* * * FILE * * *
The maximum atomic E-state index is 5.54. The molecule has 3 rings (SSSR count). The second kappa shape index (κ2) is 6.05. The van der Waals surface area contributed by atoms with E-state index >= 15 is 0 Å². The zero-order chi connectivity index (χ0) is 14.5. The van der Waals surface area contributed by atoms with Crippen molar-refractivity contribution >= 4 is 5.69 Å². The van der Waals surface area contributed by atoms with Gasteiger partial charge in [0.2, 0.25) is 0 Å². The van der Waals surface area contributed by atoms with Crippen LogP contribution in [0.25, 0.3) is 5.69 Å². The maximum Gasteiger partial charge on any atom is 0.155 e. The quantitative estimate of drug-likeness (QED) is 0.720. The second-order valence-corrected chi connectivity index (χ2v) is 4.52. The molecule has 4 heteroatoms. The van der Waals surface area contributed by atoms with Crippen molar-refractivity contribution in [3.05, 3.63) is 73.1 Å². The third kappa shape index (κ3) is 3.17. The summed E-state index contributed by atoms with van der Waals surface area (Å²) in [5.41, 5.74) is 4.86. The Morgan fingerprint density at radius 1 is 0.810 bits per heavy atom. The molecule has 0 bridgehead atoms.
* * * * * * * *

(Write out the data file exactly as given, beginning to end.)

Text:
The maximum atomic E-state index is 5.54. The molecule has 3 rings (SSSR count). The second kappa shape index (κ2) is 6.05. The van der Waals surface area contributed by atoms with E-state index >= 15 is 0 Å². The zero-order chi connectivity index (χ0) is 14.5. The van der Waals surface area contributed by atoms with Crippen molar-refractivity contribution >= 4 is 5.69 Å². The van der Waals surface area contributed by atoms with Gasteiger partial charge in [0.2, 0.25) is 0 Å². The van der Waals surface area contributed by atoms with Crippen LogP contribution in [0.25, 0.3) is 5.69 Å². The maximum Gasteiger partial charge on any atom is 0.155 e. The quantitative estimate of drug-likeness (QED) is 0.720. The second-order valence-corrected chi connectivity index (χ2v) is 4.52. The molecule has 4 heteroatoms. The van der Waals surface area contributed by atoms with Crippen molar-refractivity contribution in [3.05, 3.63) is 73.1 Å². The third kappa shape index (κ3) is 3.17. The summed E-state index contributed by atoms with van der Waals surface area (Å²) in [5.41, 5.74) is 4.86. The Morgan fingerprint density at radius 1 is 0.810 bits per heavy atom. The molecule has 0 bridgehead atoms.